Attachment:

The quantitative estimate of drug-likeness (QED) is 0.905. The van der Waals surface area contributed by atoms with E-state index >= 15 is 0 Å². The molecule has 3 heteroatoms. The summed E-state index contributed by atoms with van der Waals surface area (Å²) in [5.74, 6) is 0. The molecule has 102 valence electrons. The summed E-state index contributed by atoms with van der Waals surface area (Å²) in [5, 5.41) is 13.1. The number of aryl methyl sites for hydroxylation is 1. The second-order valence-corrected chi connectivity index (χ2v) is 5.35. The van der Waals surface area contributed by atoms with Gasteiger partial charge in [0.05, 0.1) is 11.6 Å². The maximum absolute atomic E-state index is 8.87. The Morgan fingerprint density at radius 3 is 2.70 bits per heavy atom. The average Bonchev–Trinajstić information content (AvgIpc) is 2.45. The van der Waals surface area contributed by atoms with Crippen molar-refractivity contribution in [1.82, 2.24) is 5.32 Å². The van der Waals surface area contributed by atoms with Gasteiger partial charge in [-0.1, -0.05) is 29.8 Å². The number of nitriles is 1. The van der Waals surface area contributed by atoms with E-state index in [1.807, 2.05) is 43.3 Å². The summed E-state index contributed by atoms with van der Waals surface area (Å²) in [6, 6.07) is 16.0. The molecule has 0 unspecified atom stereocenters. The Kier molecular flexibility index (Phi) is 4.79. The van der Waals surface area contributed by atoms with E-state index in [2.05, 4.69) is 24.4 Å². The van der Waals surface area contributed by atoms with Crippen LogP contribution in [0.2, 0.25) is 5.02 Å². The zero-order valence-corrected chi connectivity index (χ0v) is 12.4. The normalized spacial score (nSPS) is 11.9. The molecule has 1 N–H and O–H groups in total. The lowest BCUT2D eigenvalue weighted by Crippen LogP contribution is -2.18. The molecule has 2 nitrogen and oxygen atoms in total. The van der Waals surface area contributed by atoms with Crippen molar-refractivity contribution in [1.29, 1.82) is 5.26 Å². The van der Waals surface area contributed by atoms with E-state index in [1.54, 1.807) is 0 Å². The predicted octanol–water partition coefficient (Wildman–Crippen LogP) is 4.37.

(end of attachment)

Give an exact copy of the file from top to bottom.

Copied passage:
The quantitative estimate of drug-likeness (QED) is 0.905. The van der Waals surface area contributed by atoms with E-state index >= 15 is 0 Å². The molecule has 3 heteroatoms. The summed E-state index contributed by atoms with van der Waals surface area (Å²) in [5.74, 6) is 0. The molecule has 102 valence electrons. The summed E-state index contributed by atoms with van der Waals surface area (Å²) in [5, 5.41) is 13.1. The number of aryl methyl sites for hydroxylation is 1. The second-order valence-corrected chi connectivity index (χ2v) is 5.35. The van der Waals surface area contributed by atoms with Gasteiger partial charge in [0.05, 0.1) is 11.6 Å². The maximum absolute atomic E-state index is 8.87. The Morgan fingerprint density at radius 3 is 2.70 bits per heavy atom. The average Bonchev–Trinajstić information content (AvgIpc) is 2.45. The van der Waals surface area contributed by atoms with Crippen molar-refractivity contribution in [1.82, 2.24) is 5.32 Å². The van der Waals surface area contributed by atoms with Gasteiger partial charge in [-0.1, -0.05) is 29.8 Å². The number of nitriles is 1. The van der Waals surface area contributed by atoms with E-state index in [1.807, 2.05) is 43.3 Å². The summed E-state index contributed by atoms with van der Waals surface area (Å²) in [6, 6.07) is 16.0. The molecule has 0 unspecified atom stereocenters. The Kier molecular flexibility index (Phi) is 4.79. The van der Waals surface area contributed by atoms with E-state index in [2.05, 4.69) is 24.4 Å². The van der Waals surface area contributed by atoms with Crippen LogP contribution in [0.2, 0.25) is 5.02 Å². The zero-order valence-corrected chi connectivity index (χ0v) is 12.4. The normalized spacial score (nSPS) is 11.9. The molecule has 1 N–H and O–H groups in total. The lowest BCUT2D eigenvalue weighted by Crippen LogP contribution is -2.18. The molecule has 2 nitrogen and oxygen atoms in total. The van der Waals surface area contributed by atoms with Crippen molar-refractivity contribution in [1.29, 1.82) is 5.26 Å². The van der Waals surface area contributed by atoms with E-state index in [1.54, 1.807) is 0 Å². The predicted octanol–water partition coefficient (Wildman–Crippen LogP) is 4.37.